Shoulder strength and flexibility. This is perhaps the biggest benefit of Indian club training. As you know, your shoulder sits in a socket and has a wide range of motion. Unfortunately, most strength training exercises that target the shoulders, like the shoulder press, employ a very limited range of movement. Indian club training ensures you work your shoulders using their full range of motion, thus providing more complete shoulder strength and flexibility. If you’re involved in any sport that requires strong, flexible shoulders (and elbows too) like baseball, martial arts, and tennis, you’ll definitely benefit from Indian club training.
Grip and forearm strength. I was surprised how quickly my forearms began to burn when I first started swinging clubs. Holding a weight that’s at the end of a handle requires ample forearm strength. Also, holding onto the clubs so they don’t go flying out of your hands mid-swing helps you build a grip like a vise.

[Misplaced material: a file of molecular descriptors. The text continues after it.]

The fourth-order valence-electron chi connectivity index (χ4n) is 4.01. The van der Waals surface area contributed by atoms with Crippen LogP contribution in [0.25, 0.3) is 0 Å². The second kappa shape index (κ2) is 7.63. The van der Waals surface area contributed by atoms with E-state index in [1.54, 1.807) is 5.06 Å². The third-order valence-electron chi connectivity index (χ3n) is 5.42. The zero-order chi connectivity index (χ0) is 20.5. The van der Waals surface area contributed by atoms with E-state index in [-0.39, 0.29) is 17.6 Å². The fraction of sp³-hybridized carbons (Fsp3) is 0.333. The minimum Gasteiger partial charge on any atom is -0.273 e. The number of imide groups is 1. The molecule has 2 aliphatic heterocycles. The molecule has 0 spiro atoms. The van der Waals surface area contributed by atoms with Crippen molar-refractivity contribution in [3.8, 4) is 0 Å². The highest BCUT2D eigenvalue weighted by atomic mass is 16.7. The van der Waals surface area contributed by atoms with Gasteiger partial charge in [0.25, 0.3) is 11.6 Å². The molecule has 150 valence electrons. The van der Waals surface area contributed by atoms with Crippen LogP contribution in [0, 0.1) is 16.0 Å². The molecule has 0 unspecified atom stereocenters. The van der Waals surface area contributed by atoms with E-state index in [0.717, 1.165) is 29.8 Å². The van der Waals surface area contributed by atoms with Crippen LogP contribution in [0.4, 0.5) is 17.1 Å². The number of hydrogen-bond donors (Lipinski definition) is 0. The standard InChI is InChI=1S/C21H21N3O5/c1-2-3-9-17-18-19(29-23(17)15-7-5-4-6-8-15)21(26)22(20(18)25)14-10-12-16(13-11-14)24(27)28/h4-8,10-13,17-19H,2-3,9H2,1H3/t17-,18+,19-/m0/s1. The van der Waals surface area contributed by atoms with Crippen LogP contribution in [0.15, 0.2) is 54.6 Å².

Core strength. The swinging motion requires you to engage your core muscles in order to stabilize your trunk.
Body coordination. Some of the more advanced Indian club swings require highly developed body coordination skills. I feel like a complete spaz doing some of them and have knocked myself in the brain canister a few times as I’ve learned new movements. But I’ve gotten better with practice. In fact, the body coordination benefits were a big reason why the U.S. Army had soldiers train with Indian clubs. According to the 1914 U.S. Army Manual of Physical Training: “The effect of these exercises, when performed with light clubs, is chiefly a neural one, hence they are primary factors in the development of grace and coordination and rhythm.” So not only are you working your shoulder muscles, you’re working the old noodle, too.